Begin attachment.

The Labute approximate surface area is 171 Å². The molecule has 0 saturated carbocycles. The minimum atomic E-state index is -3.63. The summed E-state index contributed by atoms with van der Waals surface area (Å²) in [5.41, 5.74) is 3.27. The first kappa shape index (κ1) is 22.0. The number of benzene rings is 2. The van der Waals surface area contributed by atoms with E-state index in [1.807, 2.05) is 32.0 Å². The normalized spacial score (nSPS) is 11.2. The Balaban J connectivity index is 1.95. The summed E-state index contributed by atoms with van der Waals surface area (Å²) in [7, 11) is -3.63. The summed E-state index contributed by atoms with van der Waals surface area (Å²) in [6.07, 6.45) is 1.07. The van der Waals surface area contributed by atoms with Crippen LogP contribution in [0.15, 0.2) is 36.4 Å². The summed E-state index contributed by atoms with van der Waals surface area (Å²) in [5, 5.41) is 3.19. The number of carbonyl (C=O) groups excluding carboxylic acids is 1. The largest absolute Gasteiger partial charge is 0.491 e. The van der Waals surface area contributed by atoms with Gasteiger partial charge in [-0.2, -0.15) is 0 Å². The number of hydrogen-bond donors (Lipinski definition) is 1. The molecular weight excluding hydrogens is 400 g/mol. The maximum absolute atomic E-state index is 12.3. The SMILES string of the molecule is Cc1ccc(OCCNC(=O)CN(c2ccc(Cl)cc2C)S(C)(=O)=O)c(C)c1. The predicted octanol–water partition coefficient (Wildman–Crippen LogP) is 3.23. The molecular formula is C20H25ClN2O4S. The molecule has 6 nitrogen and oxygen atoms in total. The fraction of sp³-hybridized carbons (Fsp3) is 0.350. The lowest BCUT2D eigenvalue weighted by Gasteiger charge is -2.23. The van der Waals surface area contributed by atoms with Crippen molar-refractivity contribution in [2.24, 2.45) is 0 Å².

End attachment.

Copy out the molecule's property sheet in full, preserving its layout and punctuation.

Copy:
The Labute approximate surface area is 171 Å². The molecule has 0 saturated carbocycles. The minimum atomic E-state index is -3.63. The summed E-state index contributed by atoms with van der Waals surface area (Å²) in [5.41, 5.74) is 3.27. The first kappa shape index (κ1) is 22.0. The number of benzene rings is 2. The van der Waals surface area contributed by atoms with E-state index in [1.807, 2.05) is 32.0 Å². The normalized spacial score (nSPS) is 11.2. The Balaban J connectivity index is 1.95. The summed E-state index contributed by atoms with van der Waals surface area (Å²) in [7, 11) is -3.63. The summed E-state index contributed by atoms with van der Waals surface area (Å²) in [6.07, 6.45) is 1.07. The van der Waals surface area contributed by atoms with Crippen LogP contribution in [0.15, 0.2) is 36.4 Å². The summed E-state index contributed by atoms with van der Waals surface area (Å²) in [5, 5.41) is 3.19. The number of carbonyl (C=O) groups excluding carboxylic acids is 1. The largest absolute Gasteiger partial charge is 0.491 e. The van der Waals surface area contributed by atoms with Gasteiger partial charge in [-0.2, -0.15) is 0 Å². The number of hydrogen-bond donors (Lipinski definition) is 1. The molecular weight excluding hydrogens is 400 g/mol. The maximum absolute atomic E-state index is 12.3. The SMILES string of the molecule is Cc1ccc(OCCNC(=O)CN(c2ccc(Cl)cc2C)S(C)(=O)=O)c(C)c1. The predicted octanol–water partition coefficient (Wildman–Crippen LogP) is 3.23. The molecular formula is C20H25ClN2O4S. The molecule has 6 nitrogen and oxygen atoms in total. The fraction of sp³-hybridized carbons (Fsp3) is 0.350. The lowest BCUT2D eigenvalue weighted by Gasteiger charge is -2.23. The van der Waals surface area contributed by atoms with Crippen molar-refractivity contribution in [2.24, 2.45) is 0 Å².